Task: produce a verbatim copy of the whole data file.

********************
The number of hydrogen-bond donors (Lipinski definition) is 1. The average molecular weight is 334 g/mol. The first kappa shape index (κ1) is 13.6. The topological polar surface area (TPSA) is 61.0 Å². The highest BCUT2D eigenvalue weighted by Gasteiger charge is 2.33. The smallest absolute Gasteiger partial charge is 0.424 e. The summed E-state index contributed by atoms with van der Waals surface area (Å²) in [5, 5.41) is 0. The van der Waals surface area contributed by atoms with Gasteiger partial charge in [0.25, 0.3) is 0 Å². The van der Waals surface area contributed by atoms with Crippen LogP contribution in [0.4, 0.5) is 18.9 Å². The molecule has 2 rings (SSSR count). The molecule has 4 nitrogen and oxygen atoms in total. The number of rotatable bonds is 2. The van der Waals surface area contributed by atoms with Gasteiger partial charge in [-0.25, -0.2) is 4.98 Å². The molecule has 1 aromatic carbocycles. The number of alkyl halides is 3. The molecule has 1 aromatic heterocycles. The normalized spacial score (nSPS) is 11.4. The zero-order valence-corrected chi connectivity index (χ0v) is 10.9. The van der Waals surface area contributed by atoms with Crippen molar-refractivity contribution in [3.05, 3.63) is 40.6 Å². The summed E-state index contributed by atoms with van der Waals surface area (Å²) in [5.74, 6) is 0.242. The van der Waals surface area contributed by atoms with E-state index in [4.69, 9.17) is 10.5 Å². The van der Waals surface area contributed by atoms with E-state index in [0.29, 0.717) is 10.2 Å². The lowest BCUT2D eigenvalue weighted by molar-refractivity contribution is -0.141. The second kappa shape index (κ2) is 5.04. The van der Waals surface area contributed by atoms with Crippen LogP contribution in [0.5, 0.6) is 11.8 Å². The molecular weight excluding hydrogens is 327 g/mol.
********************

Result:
The number of hydrogen-bond donors (Lipinski definition) is 1. The average molecular weight is 334 g/mol. The first kappa shape index (κ1) is 13.6. The topological polar surface area (TPSA) is 61.0 Å². The highest BCUT2D eigenvalue weighted by Gasteiger charge is 2.33. The smallest absolute Gasteiger partial charge is 0.424 e. The summed E-state index contributed by atoms with van der Waals surface area (Å²) in [5, 5.41) is 0. The van der Waals surface area contributed by atoms with Gasteiger partial charge in [0.25, 0.3) is 0 Å². The van der Waals surface area contributed by atoms with Crippen LogP contribution in [0.4, 0.5) is 18.9 Å². The molecule has 2 rings (SSSR count). The molecule has 4 nitrogen and oxygen atoms in total. The number of rotatable bonds is 2. The van der Waals surface area contributed by atoms with Gasteiger partial charge in [-0.25, -0.2) is 4.98 Å². The molecule has 1 aromatic carbocycles. The number of alkyl halides is 3. The molecule has 1 aromatic heterocycles. The normalized spacial score (nSPS) is 11.4. The zero-order valence-corrected chi connectivity index (χ0v) is 10.9. The van der Waals surface area contributed by atoms with Crippen molar-refractivity contribution in [3.05, 3.63) is 40.6 Å². The summed E-state index contributed by atoms with van der Waals surface area (Å²) in [5.74, 6) is 0.242. The van der Waals surface area contributed by atoms with E-state index in [4.69, 9.17) is 10.5 Å². The van der Waals surface area contributed by atoms with E-state index in [0.29, 0.717) is 10.2 Å². The lowest BCUT2D eigenvalue weighted by molar-refractivity contribution is -0.141. The second kappa shape index (κ2) is 5.04. The van der Waals surface area contributed by atoms with Crippen LogP contribution in [0.5, 0.6) is 11.8 Å². The molecular weight excluding hydrogens is 327 g/mol.